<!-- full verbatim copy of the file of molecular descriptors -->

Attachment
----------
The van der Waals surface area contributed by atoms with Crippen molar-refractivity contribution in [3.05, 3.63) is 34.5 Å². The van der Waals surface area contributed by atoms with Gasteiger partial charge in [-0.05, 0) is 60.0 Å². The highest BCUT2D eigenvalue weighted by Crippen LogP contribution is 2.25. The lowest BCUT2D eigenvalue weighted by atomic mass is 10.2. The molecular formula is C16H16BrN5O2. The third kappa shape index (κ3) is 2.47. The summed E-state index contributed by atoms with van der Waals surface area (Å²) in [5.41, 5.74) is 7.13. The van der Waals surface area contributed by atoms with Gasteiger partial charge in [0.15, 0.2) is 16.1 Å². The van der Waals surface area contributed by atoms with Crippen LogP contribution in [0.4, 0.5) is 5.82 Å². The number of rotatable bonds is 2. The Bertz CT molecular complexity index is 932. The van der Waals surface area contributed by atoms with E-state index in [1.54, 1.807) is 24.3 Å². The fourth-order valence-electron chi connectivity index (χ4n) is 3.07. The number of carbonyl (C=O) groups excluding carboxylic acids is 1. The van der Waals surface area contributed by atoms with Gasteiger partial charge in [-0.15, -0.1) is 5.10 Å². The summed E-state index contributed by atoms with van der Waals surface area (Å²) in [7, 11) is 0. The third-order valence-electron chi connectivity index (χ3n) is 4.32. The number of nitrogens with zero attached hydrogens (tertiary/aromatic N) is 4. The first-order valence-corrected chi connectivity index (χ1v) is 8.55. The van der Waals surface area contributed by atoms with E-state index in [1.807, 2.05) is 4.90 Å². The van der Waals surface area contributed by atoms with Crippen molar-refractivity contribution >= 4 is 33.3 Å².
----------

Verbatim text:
The van der Waals surface area contributed by atoms with Crippen molar-refractivity contribution in [3.05, 3.63) is 34.5 Å². The van der Waals surface area contributed by atoms with Gasteiger partial charge in [-0.05, 0) is 60.0 Å². The highest BCUT2D eigenvalue weighted by Crippen LogP contribution is 2.25. The lowest BCUT2D eigenvalue weighted by atomic mass is 10.2. The molecular formula is C16H16BrN5O2. The third kappa shape index (κ3) is 2.47. The summed E-state index contributed by atoms with van der Waals surface area (Å²) in [5.41, 5.74) is 7.13. The van der Waals surface area contributed by atoms with Gasteiger partial charge in [0.15, 0.2) is 16.1 Å². The van der Waals surface area contributed by atoms with Crippen LogP contribution in [0.4, 0.5) is 5.82 Å². The number of rotatable bonds is 2. The Bertz CT molecular complexity index is 932. The van der Waals surface area contributed by atoms with E-state index in [1.54, 1.807) is 24.3 Å². The fourth-order valence-electron chi connectivity index (χ4n) is 3.07. The number of carbonyl (C=O) groups excluding carboxylic acids is 1. The van der Waals surface area contributed by atoms with Gasteiger partial charge in [-0.15, -0.1) is 5.10 Å². The summed E-state index contributed by atoms with van der Waals surface area (Å²) in [7, 11) is 0. The third-order valence-electron chi connectivity index (χ3n) is 4.32. The number of nitrogens with zero attached hydrogens (tertiary/aromatic N) is 4. The first-order valence-corrected chi connectivity index (χ1v) is 8.55. The van der Waals surface area contributed by atoms with E-state index in [1.807, 2.05) is 4.90 Å². The van der Waals surface area contributed by atoms with Crippen molar-refractivity contribution >= 4 is 33.3 Å².